Yet another crazy uniqueness technique

Advanced methods and approaches for solving Sudoku puzzles

Yet another crazy uniqueness technique

Postby RW » Sun Aug 12, 2007 3:21 pm

Ok, time for one more crazy uniqueness technique that you probably never will be able to use in a real puzzle!:D

When trying to prove this pattern by Mauricio to be invalid, I happened to notice the following fact:

If a group of all instances of N different digits in a chute is spread over max N+1 minirows/-columns, then the group will contain at least one unavoidable set.

(The proof for all but N=5 or N=6 are mentioned in the thread above. The proofs for N=5 and N=6 are very long and ugly T&E style proof by contradiction. If someone absolutely must see them, I can try to write them down in a readable form, but it'll be a while until I have time for that. In the meantime, anyone who wants may try (in vain) to contradict the rule.)

Then I thought, why not use this for solving some puzzles! So, how can I do this? Let's say we have a band where N digits don't appear at all. From the rule above we know that they must be spread over at least N+2 columns or there will be an unavoidable set not covered by any givens (=multiple solutions). For example in this puzzle:
Code: Select all
 *-----------*
 |.3.|..1|..2|
 |.4.|..2|..3|
 |.2.|...|..1|
 |---+---+---|
 |2.5|..6|..7|
 |..3|...|.5.|
 |.6.|.8.|...|
 |---+---+---|
 |...|4..|71.|
 |1..|..7|..8|
 |...|.6.|9..|
 *-----------*
SE 7.3

the top band contains only digits 1,2,3&4, digits 5-9 do not appear at all. The 5 missing digts must be spread over at least 7 different columns. From this we can conclude that r3c6<>34 and the puzzle solves with locked candidates.

And another example that also needs a very nice layered BUG-lite:
Code: Select all
 *-----------*
 |.7.|.4.|..5|
 |...|.7.|..4|
 |.4.|.5.|...|
 |---+---+---|
 |.8.|.6.|...|
 |5..|4..|1.2|
 |...|1.2|.8.|
 |---+---+---|
 |6..|5..|3..|
 |...|...|..9|
 |19.|..6|...|
 *-----------*
ER 7.1

In the top band six different digits are missing. These six digits must be spread over all eight columns with available cells, so we can immediately eliminate 5 from r2c2 and 7 from r3c9. Unfortunately, this doesn't really help us at all and after basic technique we get stuck here:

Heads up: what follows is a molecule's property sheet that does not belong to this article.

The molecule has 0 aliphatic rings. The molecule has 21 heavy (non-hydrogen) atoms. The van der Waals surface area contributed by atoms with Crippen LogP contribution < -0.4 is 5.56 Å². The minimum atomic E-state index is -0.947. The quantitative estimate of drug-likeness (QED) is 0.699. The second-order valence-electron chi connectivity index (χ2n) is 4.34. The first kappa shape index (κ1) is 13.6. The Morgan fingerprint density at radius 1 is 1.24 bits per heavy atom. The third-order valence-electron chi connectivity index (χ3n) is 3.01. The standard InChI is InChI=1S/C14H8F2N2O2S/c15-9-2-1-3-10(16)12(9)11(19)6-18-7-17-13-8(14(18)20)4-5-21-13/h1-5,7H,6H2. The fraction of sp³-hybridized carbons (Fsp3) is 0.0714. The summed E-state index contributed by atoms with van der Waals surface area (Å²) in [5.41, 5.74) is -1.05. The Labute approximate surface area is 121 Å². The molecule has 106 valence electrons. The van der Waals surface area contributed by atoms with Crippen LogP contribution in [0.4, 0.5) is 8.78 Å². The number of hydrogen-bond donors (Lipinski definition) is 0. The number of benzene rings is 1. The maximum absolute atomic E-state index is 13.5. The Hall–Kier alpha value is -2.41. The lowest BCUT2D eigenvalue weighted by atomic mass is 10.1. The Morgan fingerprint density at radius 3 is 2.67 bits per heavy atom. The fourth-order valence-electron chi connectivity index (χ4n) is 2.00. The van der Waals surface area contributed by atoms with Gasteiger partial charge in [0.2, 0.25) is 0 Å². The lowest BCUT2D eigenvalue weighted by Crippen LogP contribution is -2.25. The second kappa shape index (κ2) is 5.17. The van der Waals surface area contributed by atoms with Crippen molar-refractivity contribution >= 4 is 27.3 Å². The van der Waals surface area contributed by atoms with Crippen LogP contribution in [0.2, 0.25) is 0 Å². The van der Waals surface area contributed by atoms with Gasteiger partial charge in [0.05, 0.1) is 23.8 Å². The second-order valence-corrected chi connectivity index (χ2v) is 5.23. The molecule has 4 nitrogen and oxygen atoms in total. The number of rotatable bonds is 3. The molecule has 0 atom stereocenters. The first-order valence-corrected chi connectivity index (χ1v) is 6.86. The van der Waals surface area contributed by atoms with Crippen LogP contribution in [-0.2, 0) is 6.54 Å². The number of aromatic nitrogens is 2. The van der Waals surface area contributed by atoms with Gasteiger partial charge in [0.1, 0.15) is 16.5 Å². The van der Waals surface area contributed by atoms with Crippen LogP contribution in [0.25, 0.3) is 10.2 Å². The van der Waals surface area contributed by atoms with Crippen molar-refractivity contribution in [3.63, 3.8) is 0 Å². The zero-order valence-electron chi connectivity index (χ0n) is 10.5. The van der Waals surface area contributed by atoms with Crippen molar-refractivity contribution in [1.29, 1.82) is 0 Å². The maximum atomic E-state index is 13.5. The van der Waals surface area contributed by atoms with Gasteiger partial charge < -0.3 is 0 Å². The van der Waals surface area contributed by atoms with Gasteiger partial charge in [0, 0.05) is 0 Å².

Code: Select all
 *-----------*
 |.7.|.4.|..5|
 |.15|.7.|..4|
 |.4.|.5.|...|
 |---+---+---|
 |281|.65|...|
 |5..|4..|1.2|
 |...|1.2|58.|
 |---+---+---|
 |62.|5..|3..|
 |.5.|...|..9|
 |19.|..6|.5.|
 *-----------*

Now we have a '1' in r2c2 and only five missing digits left. These five digits must be spread over the remaining 7 columns with empty cells, so we may eliminate candidate 1 from r3c9. This takes us here:
Code: Select all
 *-----------------------------------------------------------------------------*
 | 389     7      *26      |*23689   4       1389    |*2689   *12369   5       |
 | 389     1       5       |*23689   7       389     |*2689   *2369    4       |
 | 389     4      *26      |*23689   5       1389    |*26789  *123679 #368     |
 |-------------------------+-------------------------+-------------------------|
 | 2       8       1       | 79      6       5       | 479     3479    37      |
 | 5       36      79      | 4       389     789     | 1      #679     2       |
 | 47      36      479     | 1       39      2       | 5       8      -67      |
 |-------------------------+-------------------------+-------------------------|
 | 6       2       478     | 5       89      4789    | 3       47      1       |
 | 47      5       3478    | 378     1       3478    |*26     *26      9       |
 | 1       9       347     | 37      2       6       | 478     5       78      |
 *-----------------------------------------------------------------------------*

Here we have a very beautiful 13 cell layered BUG-lite on candidates {26} with only two guardian cells, r3c9=6 or r5c8=6. R6c9 can see both these cells => r6c9<>6. Puzzle solved. (This last elimination may also be seen as a reverse BUG elimination).

RW
RW
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Joined: 16 March 2006

Postby Mauricio » Sun Aug 12, 2007 8:23 pm

Nice! I am glad my pattern helped to develop a new technique, even though it is very rare, as you say. Don't worry, I think the automorphism technique is rarer and harder to use.
Mauricio
 
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